Whilst Tarzan, the ape man, is a household name thanks to Edgar Rice Burrough’s base novel Tarzan of the Apes and its twenty-something sequels, forgive me in citing him a household name to a lower generation down to Disney’s loose animated adaptation, excelled with the genius musical talents of Phil Collins.
This reimagining, The Legend of Tarzan, is the first live-action format in quite some time, with Harry Potter and the Deathly Hallows director David Yates at the helm with a stellar cast to support. Does it withstand this day, and does the absence of Phil Collin’s hinder it? Answer is of course Phil Collin’s departed presence hinders it, but this is still the best adaptation of Tarzan we’ve had and could have ever possibly have hoped to see.
It’s a decade after initially leaving the jungle for the now-married Congo couple Tarzan (Alexander Skarsgard, True Blood) and Jane (Margot Robbie, Suicide Squad), but with rumblings of their home being trampled on by money-hungry politicians and their people forced into slavery, the two must return and put right what once was — of course with the help of a few furry friends along the way.
The film takes us to a place where we’ve never witnessed Tarzan truly; on the streets of old Victorian London where Tarzan is no more and dapper Lord Greystoke, or John Clayton to be precise, resides. Barely content with their lives, Tarzan and Jane have conformed to what initially they think must be. Yates’ reimagining sets up these rather dull portraits of two beloved on-screen characters in a borderline bleak lifestyle, with the only genuine smirk of intrigue being that the spark between Skarsgard and Robbie. Leave it to Samuel L. Jackson to trigger events, leading the team to the bewitching plains of the Congo, and thus the real Tarzan is born.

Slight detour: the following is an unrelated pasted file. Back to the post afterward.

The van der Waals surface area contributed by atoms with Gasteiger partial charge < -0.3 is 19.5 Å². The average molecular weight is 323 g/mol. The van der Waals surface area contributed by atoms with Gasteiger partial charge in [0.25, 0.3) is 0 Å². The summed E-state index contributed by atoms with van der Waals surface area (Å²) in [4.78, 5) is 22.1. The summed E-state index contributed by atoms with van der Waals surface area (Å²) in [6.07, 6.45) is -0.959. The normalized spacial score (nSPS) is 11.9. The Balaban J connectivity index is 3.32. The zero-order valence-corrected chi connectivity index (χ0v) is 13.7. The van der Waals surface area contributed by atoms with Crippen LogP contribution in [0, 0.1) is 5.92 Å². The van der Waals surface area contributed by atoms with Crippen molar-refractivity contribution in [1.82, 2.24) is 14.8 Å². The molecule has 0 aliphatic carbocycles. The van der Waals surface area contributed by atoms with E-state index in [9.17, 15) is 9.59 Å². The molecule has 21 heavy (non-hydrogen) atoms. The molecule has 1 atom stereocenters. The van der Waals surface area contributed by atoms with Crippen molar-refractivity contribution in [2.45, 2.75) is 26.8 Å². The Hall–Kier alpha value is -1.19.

The colonisation of the Congo and the importance of squashing slave labour is thematically rife in Tarzan’s newest adventure, but whilst these importances are levered by the maniacal grin of supreme bad guy Christoph Waltz the most dazzling concept of Yates’ vision is the severe scope of this. A heightened sense of sheer adventure is blown wide open by vigorous action sequences — most of which feature the Mangani apes that adopted Tarzan, or other jungle-like critters that stampede the screen, literally, and litter the sequences with a ferocious excitement.
Amidst the carnage and sheer escapism is of course Tarzan himself, played here by Swede actor Skarsgard. Filled with the entitlement of bringing this character to a brand new audience, it’s a feat in itself as the man of the apes isn’t exactly a character that’s particularly fleshed. But filling the role with rippling pecs and that particular edge, it’s a role that appears right. As the character progresses from Victorian Lord to an untamed beast, the character blatantly loses all restraints as moments seen as Lord Greystoke can appear lifeless and almost po-faced, with the twinkling companionship of fiery ingenue Jane are sparse moments of alleviated romance that, at times, feels like a glorified ad for a Dior perfume campaign. Robbie unashamedly is the beaconed damsel in distress as much as she fights and claws, she spends the majority of the film in the clutches of someone. Still, she looks great.
The timeline is scattered with flashbacks to shed light on the origin story but it breaks the action and melodramatic turn of events into a well-balanced splash of good ol’ blockbuster fun. However, it wouldn’t be complete without the perfectly-timed comedic lashings of Sam L. Jackson now, would it? Somehow he finds himself caught up with almost every character in this epic, but when we find ourselves witnessing him screaming bloody murder as he’s firing up a machine gun, all odds are off and it’s about time we realise that an overly-critical analysis is beyond comprehension.
The Legend of Tarzan isn’t perfect, but it’s sheer escapism cinema that invigorates the state that is the name. It might not be the Tarzan we’ve all come to love in the past, but Yates undoubtedly makes it his own.
Dir: David Yates
Scr: Adam Cozad, Craig Brewer
Cast: Alexander Skarsgard, Margot Robbie, Samuel L. Jackson, Christoph Waltz, Djimon Honsou
Prd: David Barron, Tony Ludwig, Alan Riche, Jerry Weintraub
Music: Rupert Gregson-Williams
DOP: Henry Braham
Runtime: 110 minutes